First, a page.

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"In spite of the growing chorus demanding action, it’s difficult to imagine Congress moving soon on firearm safety. Our inability to identify safety measures acceptable to all ideologies assures gridlock, but with Americans 10 times more likely to be killed by guns than people in other developed countries, we simply cannot wait." - Dr. Jonathan Fielding
The number of deaths from gun violence should erase any doubt that a real epidemic is underway. In 2016, more than 38,000 Americans died — 4,000 deaths more than 2015 — and an additional 80,000 were injured in gun violence, according to the Centers for Disease Control and Prevention. It’s an epidemic, but we lack public consensus on acceptable treatment.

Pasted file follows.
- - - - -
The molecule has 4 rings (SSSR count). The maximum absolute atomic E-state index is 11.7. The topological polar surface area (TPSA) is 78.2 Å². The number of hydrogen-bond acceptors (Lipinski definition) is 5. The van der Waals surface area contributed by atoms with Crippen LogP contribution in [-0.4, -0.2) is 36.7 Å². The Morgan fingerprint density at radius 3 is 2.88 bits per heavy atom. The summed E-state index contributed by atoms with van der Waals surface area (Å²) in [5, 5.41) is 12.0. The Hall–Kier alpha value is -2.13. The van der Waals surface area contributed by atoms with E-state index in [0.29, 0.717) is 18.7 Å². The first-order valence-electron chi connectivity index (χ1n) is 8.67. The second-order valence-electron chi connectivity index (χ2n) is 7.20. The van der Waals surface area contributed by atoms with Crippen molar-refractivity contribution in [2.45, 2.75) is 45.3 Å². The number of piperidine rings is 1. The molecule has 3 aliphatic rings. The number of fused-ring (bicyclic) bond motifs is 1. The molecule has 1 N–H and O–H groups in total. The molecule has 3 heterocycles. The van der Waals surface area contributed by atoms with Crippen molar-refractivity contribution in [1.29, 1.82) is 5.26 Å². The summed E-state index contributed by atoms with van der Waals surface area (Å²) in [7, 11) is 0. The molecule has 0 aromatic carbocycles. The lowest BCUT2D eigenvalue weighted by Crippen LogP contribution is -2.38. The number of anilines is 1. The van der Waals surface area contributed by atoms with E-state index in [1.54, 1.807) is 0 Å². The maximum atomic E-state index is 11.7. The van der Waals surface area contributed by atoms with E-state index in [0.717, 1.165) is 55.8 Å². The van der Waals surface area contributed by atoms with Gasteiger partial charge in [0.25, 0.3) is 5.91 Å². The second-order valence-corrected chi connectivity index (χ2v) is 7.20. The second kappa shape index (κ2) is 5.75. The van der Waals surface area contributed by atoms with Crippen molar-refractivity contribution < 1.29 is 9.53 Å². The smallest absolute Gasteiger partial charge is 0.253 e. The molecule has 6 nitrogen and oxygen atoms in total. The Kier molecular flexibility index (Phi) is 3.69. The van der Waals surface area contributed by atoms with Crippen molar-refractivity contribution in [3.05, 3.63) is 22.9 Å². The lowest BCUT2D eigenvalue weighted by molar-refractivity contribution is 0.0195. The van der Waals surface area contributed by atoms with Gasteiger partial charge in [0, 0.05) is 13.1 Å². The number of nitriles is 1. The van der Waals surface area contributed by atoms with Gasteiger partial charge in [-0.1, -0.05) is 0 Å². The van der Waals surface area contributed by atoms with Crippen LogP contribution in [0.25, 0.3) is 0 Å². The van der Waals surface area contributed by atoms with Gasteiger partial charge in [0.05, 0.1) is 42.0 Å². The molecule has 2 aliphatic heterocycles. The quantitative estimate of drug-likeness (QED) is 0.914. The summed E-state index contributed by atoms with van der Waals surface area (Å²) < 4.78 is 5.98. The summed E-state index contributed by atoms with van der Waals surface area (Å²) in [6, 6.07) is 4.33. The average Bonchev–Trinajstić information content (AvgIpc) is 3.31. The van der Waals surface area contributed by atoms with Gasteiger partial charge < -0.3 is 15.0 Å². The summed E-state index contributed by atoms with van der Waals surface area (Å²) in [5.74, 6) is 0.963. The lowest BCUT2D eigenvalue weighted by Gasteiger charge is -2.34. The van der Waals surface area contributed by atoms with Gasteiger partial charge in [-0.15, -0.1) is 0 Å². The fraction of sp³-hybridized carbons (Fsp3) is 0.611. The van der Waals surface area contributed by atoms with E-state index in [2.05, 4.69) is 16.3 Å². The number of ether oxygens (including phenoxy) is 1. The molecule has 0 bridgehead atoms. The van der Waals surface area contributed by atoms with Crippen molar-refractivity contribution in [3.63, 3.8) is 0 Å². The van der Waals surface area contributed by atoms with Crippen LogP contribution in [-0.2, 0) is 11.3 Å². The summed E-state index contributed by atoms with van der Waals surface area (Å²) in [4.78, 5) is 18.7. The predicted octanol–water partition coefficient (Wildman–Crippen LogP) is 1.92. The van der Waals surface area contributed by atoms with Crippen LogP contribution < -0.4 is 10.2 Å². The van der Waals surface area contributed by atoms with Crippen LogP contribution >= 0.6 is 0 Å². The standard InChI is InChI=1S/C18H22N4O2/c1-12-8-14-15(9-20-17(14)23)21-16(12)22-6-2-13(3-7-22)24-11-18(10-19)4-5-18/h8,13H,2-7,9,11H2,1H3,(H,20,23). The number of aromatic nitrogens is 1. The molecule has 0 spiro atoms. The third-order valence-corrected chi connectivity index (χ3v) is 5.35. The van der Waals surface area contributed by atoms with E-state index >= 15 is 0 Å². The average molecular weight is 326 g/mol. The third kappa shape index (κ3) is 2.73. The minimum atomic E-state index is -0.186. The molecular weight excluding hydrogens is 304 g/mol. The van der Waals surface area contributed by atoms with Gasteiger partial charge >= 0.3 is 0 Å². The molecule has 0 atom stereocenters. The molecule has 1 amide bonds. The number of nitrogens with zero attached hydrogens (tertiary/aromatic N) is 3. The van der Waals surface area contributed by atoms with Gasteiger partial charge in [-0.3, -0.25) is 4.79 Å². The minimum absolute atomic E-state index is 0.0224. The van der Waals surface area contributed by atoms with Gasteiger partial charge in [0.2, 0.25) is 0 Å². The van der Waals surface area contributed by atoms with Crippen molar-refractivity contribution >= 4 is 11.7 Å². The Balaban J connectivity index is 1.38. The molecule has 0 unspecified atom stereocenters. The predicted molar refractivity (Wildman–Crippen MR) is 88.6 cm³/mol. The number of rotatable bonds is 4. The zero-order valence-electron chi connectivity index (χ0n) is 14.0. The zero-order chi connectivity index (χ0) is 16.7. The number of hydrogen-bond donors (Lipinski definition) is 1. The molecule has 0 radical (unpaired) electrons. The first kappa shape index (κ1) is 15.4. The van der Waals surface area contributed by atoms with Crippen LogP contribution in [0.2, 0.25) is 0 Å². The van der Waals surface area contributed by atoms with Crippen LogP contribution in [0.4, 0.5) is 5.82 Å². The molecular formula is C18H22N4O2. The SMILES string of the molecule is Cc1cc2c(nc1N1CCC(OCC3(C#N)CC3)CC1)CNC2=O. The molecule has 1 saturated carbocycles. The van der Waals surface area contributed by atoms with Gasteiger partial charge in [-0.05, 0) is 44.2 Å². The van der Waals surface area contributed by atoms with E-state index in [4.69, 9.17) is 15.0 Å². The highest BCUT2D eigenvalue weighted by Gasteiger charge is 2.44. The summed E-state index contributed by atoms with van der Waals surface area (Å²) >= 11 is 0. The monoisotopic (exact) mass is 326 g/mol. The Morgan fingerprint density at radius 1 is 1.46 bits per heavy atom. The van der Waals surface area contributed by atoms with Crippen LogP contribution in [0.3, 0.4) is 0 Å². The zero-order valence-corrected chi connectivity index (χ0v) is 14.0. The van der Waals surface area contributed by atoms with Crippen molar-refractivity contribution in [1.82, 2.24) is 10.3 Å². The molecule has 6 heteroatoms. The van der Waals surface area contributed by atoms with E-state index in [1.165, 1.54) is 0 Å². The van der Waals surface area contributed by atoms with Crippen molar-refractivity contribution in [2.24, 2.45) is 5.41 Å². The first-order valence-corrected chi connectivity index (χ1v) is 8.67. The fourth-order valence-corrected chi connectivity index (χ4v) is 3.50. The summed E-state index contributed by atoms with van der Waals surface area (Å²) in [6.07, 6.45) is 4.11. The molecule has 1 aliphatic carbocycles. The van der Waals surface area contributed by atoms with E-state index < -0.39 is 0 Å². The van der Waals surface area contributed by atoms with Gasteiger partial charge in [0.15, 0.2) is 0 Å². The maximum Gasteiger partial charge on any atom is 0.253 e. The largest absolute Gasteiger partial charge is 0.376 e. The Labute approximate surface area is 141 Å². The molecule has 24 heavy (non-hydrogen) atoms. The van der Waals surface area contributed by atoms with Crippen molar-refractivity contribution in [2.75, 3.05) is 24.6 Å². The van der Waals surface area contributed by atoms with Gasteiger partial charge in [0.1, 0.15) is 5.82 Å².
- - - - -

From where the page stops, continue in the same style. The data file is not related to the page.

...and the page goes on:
An idea has gained traction recently: Treat owning and using a gun like owning and using a car. It seems logical. We need to pass competency and safety tests to get a driver’s license; we need to register and insure our car, as well as pass periodic inspections.
It could work. Like guns, cars are inherently dangerous. In the 1920’s, traffic laws didn’t exist, stoplights and road signs were uncommon except in cities and pedestrians were regularly killed in intersections and roadways.
Photo credit: Alan English CPA